As the title suggests, everything on this blog concerns violence against trans women.
The Trans Women's Anti-Violence Project is a trans feminist project addressing issues of systematic, institutional and interpersonal violence and oppression experienced by trans women (those who were coercively assigned male at birth and identify or are identified as women/female) across multiple identities (e.g., race, class, dis/ability, citizen-status, nationality, sexuality, age, HIV status, and form, status, or age of transition, etc.)
Ida Hammer is a writer and social justice communicator. She organizes the Trans Women's Anti-Violence Project. She presents workshops and trainings on cis privilege and being a trans ally. She's also involved in organizing against sexualized violence. She's a proud dyke-identified trans woman and an organizer of the New York City Dyke March.
Women in GLF [the Gay Liberation Front, an organization Rivera co-founded] were uncomfortable referring to [Sylvia] Rivera – who insisted on using women’s bathrooms, even in City Hall – as “she.” The pressure mounted. The year 1973 witnessed a clash that would take Rivera out of the movement for the next two decades. As her lifelong friend and fellow Stonewall veteran Bob Kohler recalled, “Sylvia left the movement because after the first three or four years, she was denied a right to speak.”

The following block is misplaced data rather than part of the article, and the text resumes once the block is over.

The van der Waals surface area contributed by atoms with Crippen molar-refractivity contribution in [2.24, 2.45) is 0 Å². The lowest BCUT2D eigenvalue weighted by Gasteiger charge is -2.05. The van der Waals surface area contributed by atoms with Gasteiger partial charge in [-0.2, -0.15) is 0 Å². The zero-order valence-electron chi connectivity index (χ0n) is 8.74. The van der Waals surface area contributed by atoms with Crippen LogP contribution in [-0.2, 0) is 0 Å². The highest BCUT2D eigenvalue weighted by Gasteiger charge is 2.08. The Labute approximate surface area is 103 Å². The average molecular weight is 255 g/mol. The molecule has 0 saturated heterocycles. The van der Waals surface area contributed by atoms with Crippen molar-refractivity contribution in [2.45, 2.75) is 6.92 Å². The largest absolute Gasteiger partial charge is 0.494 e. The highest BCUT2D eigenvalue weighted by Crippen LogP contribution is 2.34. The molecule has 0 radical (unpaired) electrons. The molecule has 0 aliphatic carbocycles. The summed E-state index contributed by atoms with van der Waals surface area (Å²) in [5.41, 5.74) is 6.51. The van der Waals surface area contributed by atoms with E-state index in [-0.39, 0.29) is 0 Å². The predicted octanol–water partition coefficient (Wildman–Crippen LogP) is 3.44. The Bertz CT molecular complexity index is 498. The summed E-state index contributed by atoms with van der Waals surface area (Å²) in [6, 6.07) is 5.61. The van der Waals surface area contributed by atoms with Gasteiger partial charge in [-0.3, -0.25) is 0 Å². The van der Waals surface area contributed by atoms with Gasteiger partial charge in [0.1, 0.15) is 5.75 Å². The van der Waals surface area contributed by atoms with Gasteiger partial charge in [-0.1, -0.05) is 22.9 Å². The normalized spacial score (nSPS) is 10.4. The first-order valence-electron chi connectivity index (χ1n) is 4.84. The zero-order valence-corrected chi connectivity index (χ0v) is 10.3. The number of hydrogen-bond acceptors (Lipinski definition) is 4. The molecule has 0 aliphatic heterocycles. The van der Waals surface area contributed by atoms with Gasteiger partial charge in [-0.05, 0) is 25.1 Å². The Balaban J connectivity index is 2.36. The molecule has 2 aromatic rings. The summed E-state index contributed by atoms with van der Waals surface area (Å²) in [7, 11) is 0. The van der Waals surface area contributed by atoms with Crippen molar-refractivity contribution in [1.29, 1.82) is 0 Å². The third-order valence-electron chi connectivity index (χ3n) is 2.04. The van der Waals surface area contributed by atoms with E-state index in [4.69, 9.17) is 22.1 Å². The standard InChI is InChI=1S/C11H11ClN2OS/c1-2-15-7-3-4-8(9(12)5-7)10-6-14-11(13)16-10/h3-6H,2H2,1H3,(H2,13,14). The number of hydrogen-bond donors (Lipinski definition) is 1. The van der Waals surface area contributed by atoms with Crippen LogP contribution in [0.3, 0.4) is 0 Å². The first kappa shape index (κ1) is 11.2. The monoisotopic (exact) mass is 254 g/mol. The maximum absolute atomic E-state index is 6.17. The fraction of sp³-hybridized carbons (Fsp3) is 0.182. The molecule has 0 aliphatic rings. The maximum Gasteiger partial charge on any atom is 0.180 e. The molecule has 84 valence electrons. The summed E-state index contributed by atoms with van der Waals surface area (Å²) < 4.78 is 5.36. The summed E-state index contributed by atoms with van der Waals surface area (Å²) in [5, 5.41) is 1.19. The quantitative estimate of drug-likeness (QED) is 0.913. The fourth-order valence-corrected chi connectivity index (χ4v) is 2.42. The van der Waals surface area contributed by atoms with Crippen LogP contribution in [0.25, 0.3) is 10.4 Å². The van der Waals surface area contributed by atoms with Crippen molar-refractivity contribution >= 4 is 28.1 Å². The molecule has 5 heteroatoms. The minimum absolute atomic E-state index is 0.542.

The breaking point came during the Pride rally in Washington Square Park after the 1973 Christopher Street Liberation Day march. To the dismay of Lesbian Feminist Front (LFL), drag queens were scheduled to perform. As LFL passed out flyers outlining their opposition to the “female impersonators,” Rivera wrestled for the microphone held by emcee Vito Russo, before getting hit with it herself. Rivera later explained, “I had to battle my way up on stage, and literally get beaten up and punched around by people I thought were my comrades, to get to that microphone. I got to the microphone and said my piece.” Rivera complained that the middle-class crowd cared little to nothing about the continued harassment and arrest of street drag queens. Bleeding, Rivera screamed, “Revolution Now!” and lend the crowd in a chant of “Give me a G, Give me an A, Give me a Y … What does that spell?” Barely audible, her voice breaking, she groaned, “GAY POWER.” Russo later recalled that only the sudden appearance of Bette Midler averted outright violence, as trans opponents and supporters battled over the mike. Midler, having listened to what was happening on the radio in her Greenwich Village apartment, rushed to the scene, wrested control of the mike, and started singing “Friends.” Rivera would not return to formal queer organizing for some two decades.